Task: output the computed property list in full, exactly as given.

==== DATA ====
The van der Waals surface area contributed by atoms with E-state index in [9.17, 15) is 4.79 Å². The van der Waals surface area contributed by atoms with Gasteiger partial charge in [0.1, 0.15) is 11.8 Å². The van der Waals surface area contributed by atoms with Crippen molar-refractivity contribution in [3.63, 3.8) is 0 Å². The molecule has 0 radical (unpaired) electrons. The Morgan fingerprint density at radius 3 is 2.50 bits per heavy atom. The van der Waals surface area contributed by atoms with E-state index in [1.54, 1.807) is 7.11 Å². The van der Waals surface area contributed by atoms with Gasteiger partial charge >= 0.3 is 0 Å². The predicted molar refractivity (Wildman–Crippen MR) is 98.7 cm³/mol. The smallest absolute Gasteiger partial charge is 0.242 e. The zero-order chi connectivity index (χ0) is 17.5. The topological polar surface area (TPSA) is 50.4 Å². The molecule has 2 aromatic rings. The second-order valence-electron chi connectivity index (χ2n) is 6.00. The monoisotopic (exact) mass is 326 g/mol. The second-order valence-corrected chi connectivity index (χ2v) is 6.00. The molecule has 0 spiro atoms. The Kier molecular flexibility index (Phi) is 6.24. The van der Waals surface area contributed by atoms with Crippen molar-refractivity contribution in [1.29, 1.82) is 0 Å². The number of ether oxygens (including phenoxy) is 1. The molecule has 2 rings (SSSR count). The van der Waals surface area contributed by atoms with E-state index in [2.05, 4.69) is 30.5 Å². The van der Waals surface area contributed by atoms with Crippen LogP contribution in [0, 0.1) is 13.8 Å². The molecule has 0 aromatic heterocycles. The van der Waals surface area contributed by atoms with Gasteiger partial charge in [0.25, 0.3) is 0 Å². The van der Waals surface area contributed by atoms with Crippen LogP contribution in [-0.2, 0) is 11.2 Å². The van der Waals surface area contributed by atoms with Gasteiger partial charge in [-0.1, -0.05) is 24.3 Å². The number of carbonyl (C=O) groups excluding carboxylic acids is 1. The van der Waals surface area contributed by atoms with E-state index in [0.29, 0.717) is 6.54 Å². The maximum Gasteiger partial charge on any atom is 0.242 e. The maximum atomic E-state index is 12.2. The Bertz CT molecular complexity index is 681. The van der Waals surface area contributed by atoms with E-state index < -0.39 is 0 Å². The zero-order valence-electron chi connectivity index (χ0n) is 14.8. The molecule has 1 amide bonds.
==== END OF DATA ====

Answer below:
The van der Waals surface area contributed by atoms with E-state index in [9.17, 15) is 4.79 Å². The van der Waals surface area contributed by atoms with Gasteiger partial charge in [0.1, 0.15) is 11.8 Å². The van der Waals surface area contributed by atoms with Crippen molar-refractivity contribution in [3.63, 3.8) is 0 Å². The molecule has 0 radical (unpaired) electrons. The Morgan fingerprint density at radius 3 is 2.50 bits per heavy atom. The van der Waals surface area contributed by atoms with E-state index in [1.54, 1.807) is 7.11 Å². The van der Waals surface area contributed by atoms with Gasteiger partial charge >= 0.3 is 0 Å². The predicted molar refractivity (Wildman–Crippen MR) is 98.7 cm³/mol. The smallest absolute Gasteiger partial charge is 0.242 e. The zero-order chi connectivity index (χ0) is 17.5. The topological polar surface area (TPSA) is 50.4 Å². The molecule has 2 aromatic rings. The second-order valence-electron chi connectivity index (χ2n) is 6.00. The monoisotopic (exact) mass is 326 g/mol. The second-order valence-corrected chi connectivity index (χ2v) is 6.00. The molecule has 0 spiro atoms. The Kier molecular flexibility index (Phi) is 6.24. The van der Waals surface area contributed by atoms with Crippen molar-refractivity contribution in [1.29, 1.82) is 0 Å². The number of ether oxygens (including phenoxy) is 1. The molecule has 2 rings (SSSR count). The van der Waals surface area contributed by atoms with E-state index in [2.05, 4.69) is 30.5 Å². The van der Waals surface area contributed by atoms with Crippen LogP contribution in [0, 0.1) is 13.8 Å². The molecule has 0 aromatic heterocycles. The van der Waals surface area contributed by atoms with Gasteiger partial charge in [0.25, 0.3) is 0 Å². The van der Waals surface area contributed by atoms with Crippen LogP contribution in [-0.2, 0) is 11.2 Å². The van der Waals surface area contributed by atoms with Gasteiger partial charge in [-0.1, -0.05) is 24.3 Å². The number of carbonyl (C=O) groups excluding carboxylic acids is 1. The van der Waals surface area contributed by atoms with E-state index in [0.29, 0.717) is 6.54 Å². The maximum Gasteiger partial charge on any atom is 0.242 e. The maximum atomic E-state index is 12.2. The Bertz CT molecular complexity index is 681. The van der Waals surface area contributed by atoms with E-state index < -0.39 is 0 Å². The zero-order valence-electron chi connectivity index (χ0n) is 14.8. The molecule has 1 amide bonds.